From Nature News this week:
Japan’s ministry of science and education was supposed to be celebrating the 50th anniversary of its first annual White Paper on Science and Technology with the 2011 edition. Instead of a long spread of great achievements by Japanese scientists over the past five decades, however, the document, which was approved by the government yesterday, became the latest mea culpa for the poor handling of last March’s earthquake, tsunami and nuclear accident. The document puts the spotlight on the responsibility of the countries’ scientists and engineers. [...] scientists lacked “fundamental knowledge about the mechanism of ocean trench earthquakes” and didn’t predict the possibility of a mega-earthquake. They underestimated the height of the tsunami and produced a hazard map with a large gap between estimated and actual inundation. Risk-communication efforts failed to prepare citizens for the unexpected.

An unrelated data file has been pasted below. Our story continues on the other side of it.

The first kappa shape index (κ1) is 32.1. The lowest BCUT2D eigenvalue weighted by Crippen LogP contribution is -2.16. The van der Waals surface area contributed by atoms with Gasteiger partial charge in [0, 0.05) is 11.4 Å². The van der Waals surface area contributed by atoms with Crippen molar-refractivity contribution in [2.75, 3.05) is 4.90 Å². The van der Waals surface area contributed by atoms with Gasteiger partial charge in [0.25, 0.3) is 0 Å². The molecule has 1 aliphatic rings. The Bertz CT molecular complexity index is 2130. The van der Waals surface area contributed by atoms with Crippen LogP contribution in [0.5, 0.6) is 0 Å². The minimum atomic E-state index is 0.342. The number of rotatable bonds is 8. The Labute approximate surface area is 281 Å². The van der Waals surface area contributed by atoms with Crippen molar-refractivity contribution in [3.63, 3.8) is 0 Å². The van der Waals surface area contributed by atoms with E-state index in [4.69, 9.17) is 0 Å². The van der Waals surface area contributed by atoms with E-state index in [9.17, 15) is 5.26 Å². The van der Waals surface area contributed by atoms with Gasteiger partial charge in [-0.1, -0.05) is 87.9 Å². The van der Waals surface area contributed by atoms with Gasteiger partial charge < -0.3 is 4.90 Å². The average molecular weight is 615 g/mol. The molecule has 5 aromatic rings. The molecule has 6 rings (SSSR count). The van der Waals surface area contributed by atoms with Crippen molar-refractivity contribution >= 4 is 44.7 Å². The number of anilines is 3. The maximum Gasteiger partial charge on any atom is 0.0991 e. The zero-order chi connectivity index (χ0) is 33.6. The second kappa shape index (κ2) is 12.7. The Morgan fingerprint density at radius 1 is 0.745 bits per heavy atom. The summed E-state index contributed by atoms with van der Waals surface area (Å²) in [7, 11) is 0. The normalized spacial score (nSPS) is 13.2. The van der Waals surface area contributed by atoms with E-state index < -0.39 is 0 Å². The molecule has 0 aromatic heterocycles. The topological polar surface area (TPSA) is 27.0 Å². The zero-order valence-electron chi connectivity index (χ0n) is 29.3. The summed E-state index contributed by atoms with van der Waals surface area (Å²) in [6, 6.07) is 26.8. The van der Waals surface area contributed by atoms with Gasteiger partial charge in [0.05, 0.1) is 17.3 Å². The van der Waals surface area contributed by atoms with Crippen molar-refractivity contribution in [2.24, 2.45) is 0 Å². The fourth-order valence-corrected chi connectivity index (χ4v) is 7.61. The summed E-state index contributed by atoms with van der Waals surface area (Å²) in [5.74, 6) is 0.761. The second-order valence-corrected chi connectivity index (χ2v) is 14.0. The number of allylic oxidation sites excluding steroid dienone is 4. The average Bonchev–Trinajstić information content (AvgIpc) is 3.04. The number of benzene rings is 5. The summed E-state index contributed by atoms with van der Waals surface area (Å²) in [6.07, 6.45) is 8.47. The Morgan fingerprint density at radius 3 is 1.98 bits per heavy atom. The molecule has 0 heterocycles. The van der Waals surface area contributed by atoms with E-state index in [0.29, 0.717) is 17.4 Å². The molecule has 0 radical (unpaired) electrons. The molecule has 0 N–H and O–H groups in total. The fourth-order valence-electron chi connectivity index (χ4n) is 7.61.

I think it's amazing chutzpah for the ministry to pretend it's the fault of the scientists for failing to predict the earthquake and tsunami, rather than the inadequate management and governance (particularly in the case of TEPCO and Fukushima, but the tsunami issue goes wider than that).
To give credit where it's due, NN does raise this point lower down:
Quite.And the greater scientific community can hardly be called upon to bear the responsibility for the most egregious errors with regards to the nuclear disaster, such as Tokyo Electric Power Company’s failure to ensure that its generators could withstand a tsunami and the government’s withholding of available information about the path of radiation fallout.